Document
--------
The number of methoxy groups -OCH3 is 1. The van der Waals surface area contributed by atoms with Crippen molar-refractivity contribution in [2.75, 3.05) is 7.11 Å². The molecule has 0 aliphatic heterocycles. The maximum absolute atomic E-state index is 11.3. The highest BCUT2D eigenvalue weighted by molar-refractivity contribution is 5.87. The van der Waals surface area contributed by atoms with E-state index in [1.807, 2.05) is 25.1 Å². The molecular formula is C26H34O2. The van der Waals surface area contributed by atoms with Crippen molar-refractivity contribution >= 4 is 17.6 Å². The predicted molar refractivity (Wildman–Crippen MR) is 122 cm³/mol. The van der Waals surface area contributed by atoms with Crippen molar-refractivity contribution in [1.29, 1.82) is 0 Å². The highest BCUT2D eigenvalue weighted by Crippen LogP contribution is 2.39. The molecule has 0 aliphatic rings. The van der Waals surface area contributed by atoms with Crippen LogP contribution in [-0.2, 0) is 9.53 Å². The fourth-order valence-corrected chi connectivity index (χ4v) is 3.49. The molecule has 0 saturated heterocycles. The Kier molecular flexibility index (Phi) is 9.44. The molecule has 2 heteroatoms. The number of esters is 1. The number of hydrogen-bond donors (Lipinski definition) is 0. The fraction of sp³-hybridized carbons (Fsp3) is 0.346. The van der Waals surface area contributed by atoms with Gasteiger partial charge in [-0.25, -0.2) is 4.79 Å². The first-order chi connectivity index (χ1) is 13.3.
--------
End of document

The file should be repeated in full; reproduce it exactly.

The number of methoxy groups -OCH3 is 1. The van der Waals surface area contributed by atoms with Crippen molar-refractivity contribution in [2.75, 3.05) is 7.11 Å². The molecule has 0 aliphatic heterocycles. The maximum absolute atomic E-state index is 11.3. The highest BCUT2D eigenvalue weighted by molar-refractivity contribution is 5.87. The van der Waals surface area contributed by atoms with E-state index in [1.807, 2.05) is 25.1 Å². The molecular formula is C26H34O2. The van der Waals surface area contributed by atoms with Crippen molar-refractivity contribution >= 4 is 17.6 Å². The predicted molar refractivity (Wildman–Crippen MR) is 122 cm³/mol. The van der Waals surface area contributed by atoms with Crippen molar-refractivity contribution in [1.29, 1.82) is 0 Å². The highest BCUT2D eigenvalue weighted by Crippen LogP contribution is 2.39. The molecule has 0 aliphatic rings. The van der Waals surface area contributed by atoms with Crippen LogP contribution in [-0.2, 0) is 9.53 Å². The fourth-order valence-corrected chi connectivity index (χ4v) is 3.49. The molecule has 0 saturated heterocycles. The Kier molecular flexibility index (Phi) is 9.44. The molecule has 2 heteroatoms. The number of esters is 1. The number of hydrogen-bond donors (Lipinski definition) is 0. The fraction of sp³-hybridized carbons (Fsp3) is 0.346. The van der Waals surface area contributed by atoms with Gasteiger partial charge in [-0.25, -0.2) is 4.79 Å². The first-order chi connectivity index (χ1) is 13.3.